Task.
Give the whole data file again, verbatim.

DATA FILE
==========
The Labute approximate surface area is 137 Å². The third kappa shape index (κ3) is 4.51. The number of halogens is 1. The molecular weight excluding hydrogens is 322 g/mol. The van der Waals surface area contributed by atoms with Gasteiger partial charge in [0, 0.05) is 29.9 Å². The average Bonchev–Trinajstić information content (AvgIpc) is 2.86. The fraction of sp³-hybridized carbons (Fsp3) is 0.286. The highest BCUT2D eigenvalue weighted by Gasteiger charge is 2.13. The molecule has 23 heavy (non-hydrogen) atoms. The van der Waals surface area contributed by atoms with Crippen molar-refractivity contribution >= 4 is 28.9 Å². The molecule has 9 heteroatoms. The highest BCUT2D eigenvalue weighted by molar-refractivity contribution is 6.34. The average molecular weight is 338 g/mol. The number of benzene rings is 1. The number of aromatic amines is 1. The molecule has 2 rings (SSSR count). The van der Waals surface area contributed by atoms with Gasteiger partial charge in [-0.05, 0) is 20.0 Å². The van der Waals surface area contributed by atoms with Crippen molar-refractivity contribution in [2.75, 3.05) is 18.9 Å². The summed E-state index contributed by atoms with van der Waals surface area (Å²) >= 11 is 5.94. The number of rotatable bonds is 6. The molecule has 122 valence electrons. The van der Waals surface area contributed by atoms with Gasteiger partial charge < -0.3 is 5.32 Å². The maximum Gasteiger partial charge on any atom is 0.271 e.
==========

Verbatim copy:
The Labute approximate surface area is 137 Å². The third kappa shape index (κ3) is 4.51. The number of halogens is 1. The molecular weight excluding hydrogens is 322 g/mol. The van der Waals surface area contributed by atoms with Gasteiger partial charge in [0, 0.05) is 29.9 Å². The average Bonchev–Trinajstić information content (AvgIpc) is 2.86. The fraction of sp³-hybridized carbons (Fsp3) is 0.286. The highest BCUT2D eigenvalue weighted by Gasteiger charge is 2.13. The molecule has 23 heavy (non-hydrogen) atoms. The van der Waals surface area contributed by atoms with Crippen molar-refractivity contribution >= 4 is 28.9 Å². The molecule has 9 heteroatoms. The highest BCUT2D eigenvalue weighted by molar-refractivity contribution is 6.34. The average molecular weight is 338 g/mol. The number of benzene rings is 1. The number of aromatic amines is 1. The molecule has 2 rings (SSSR count). The van der Waals surface area contributed by atoms with Gasteiger partial charge in [-0.05, 0) is 20.0 Å². The van der Waals surface area contributed by atoms with Crippen molar-refractivity contribution in [2.75, 3.05) is 18.9 Å². The summed E-state index contributed by atoms with van der Waals surface area (Å²) >= 11 is 5.94. The number of rotatable bonds is 6. The molecule has 122 valence electrons. The van der Waals surface area contributed by atoms with Gasteiger partial charge < -0.3 is 5.32 Å². The maximum Gasteiger partial charge on any atom is 0.271 e.